China’s largest dairy producer Yili held an event in Singapore on 19 September 2019 to announce the official launch of its sub-brand Ambrosial in Southeast Asia. The launch event also saw the appointment of Alfa Romeo Racing as the partner of Ambrosial.
As part of the partnership, Ambrosial, Yili’s rich and creamy Greek-style drinking yoghurt, will feature on the Alfa Romeo Racing cars from the Singapore Grand Prix onwards.
Ambrosial is produced with signature yoghurt cultures developed by the Agricultural University of Athens in Greece to provide a unique Greek-style drinking experience of rich and creamy indulgence.
Ambrosial launched in Southeast Asia is available in three types of packaging for convenience, namely Tetra-Pak, Tetra-Top and PET Bottle, as well as five flavors – original, blueberry, strawberry, yellow peach & oats and mango & passion fruit.
What we think
Mini Me Insights has been tracking the development of Ambrosial in Southeast Asia for the past few years. The initial euphoria for Ambrosial was largely driven by the ethnic Chinese communities in Southeast Asia especially in Malaysia and to a lesser extent Singapore. It was the independent distributors that sourced the products from China and sold them through online and in brick-and-mortar stores in Southeast Asia.
Now, it appears Yili has officially appointed local distributors in the respective countries in Southeast Asia as the company deepens its engagement in the local market.
The problem with Ambrosial is the existing range of products may not be attractive enough to generate buzz among consumers who are already accustomed to Ambrosial.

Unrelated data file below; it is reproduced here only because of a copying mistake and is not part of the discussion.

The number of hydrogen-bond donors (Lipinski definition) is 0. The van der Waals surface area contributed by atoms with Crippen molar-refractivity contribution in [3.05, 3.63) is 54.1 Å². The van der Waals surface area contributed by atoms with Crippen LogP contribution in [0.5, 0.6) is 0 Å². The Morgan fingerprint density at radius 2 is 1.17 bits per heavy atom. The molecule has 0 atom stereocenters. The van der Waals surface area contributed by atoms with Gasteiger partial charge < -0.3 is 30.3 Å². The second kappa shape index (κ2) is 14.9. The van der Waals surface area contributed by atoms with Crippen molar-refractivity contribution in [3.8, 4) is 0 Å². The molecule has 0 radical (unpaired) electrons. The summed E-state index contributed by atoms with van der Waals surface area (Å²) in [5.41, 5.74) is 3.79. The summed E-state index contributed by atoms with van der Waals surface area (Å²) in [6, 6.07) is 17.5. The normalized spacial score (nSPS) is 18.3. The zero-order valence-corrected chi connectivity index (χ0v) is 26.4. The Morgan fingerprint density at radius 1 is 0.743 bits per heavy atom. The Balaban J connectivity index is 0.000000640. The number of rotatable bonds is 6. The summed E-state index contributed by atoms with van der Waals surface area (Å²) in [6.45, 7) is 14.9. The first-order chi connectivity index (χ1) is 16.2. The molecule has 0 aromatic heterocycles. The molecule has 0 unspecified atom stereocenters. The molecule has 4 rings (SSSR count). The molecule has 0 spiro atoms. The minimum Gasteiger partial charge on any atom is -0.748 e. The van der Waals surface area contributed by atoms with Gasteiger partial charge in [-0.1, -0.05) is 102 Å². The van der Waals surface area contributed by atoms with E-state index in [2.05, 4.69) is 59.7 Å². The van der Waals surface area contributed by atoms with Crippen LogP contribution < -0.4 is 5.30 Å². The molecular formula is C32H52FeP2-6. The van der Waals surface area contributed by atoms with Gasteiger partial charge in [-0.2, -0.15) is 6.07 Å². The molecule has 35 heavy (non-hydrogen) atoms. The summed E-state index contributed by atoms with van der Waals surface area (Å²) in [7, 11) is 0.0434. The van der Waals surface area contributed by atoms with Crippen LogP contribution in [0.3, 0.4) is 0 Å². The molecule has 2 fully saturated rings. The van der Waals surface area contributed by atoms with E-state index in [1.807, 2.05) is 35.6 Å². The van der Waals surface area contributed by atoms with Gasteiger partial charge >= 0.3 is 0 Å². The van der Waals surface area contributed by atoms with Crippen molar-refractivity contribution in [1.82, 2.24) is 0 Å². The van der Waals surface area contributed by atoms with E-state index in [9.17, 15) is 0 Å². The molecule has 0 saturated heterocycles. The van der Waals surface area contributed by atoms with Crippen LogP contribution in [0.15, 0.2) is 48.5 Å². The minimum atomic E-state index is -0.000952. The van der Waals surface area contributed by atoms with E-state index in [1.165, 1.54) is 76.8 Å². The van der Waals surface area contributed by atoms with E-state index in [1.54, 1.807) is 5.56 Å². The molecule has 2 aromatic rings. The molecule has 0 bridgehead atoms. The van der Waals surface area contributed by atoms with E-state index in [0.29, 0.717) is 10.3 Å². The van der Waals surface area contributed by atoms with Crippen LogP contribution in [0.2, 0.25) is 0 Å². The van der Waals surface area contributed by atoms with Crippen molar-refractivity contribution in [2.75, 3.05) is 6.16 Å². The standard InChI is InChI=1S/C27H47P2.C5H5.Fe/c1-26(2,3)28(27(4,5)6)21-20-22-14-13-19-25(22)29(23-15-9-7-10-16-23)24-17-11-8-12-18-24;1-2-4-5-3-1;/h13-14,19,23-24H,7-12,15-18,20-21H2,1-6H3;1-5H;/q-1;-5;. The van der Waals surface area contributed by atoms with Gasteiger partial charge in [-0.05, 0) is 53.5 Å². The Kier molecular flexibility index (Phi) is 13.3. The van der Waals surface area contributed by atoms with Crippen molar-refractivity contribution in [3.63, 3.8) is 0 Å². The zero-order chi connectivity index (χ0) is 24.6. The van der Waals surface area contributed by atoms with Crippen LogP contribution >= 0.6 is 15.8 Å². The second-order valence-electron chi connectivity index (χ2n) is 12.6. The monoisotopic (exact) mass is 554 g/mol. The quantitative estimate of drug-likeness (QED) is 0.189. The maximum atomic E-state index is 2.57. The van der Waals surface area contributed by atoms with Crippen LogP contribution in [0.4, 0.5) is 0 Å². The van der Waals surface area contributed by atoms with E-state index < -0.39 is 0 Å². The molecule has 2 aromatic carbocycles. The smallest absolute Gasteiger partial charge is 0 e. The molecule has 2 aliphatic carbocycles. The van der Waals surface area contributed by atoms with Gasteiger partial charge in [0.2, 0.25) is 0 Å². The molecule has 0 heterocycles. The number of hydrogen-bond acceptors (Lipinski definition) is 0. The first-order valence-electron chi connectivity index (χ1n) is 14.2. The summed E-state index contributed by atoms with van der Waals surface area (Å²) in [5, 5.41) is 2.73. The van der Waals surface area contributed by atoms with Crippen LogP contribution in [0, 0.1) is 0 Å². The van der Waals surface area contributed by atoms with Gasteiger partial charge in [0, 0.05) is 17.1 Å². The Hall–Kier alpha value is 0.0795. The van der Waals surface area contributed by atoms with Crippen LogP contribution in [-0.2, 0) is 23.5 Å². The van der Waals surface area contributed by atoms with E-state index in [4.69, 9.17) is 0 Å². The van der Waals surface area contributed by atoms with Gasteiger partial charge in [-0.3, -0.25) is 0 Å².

Stronger marketing, better pricing and newer flavours would potentially renew consumer interest in Ambrosial.
Chinese dairy companies have an image issue in Southeast Asia. In the minds of Southeast Asian consumers, Chinese dairy products would most likely score low in perceived quality compared to Australian or New Zealand dairy products. Moreover, consumer image of Chinese dairy is still largely shaped by the melamine-laced baby formula tragedy more than 10 years ago.
The strategy of Mengniu in Indonesia is to stress how its YoyiC brand is widely consumed in more developed markets like Singapore and Hong Kong. Plus, the YoyiC brand is regarded as a Superbrand in Singapore, which taps into Indonesians’ high regard for Singapore quality.
Yili does not have the privilege of having a head start in Southeast Asia unlike Mengniu where it has the chance to develop the YoyiC brand in Singapore for several years. Associating the Ambrosial brand with F1 seems to be an interesting approach but does it resonate with millennial who would be the potential consumer? Ambrosial needs to project a youthful image in Southeast Asia.
Chinese dairy players should maximise their strength in texture and flavour innovation plus making their products millennial-friendly (eg Yili Joy Day) and this should be the route Chinese dairy companies should take in Southeast Asia.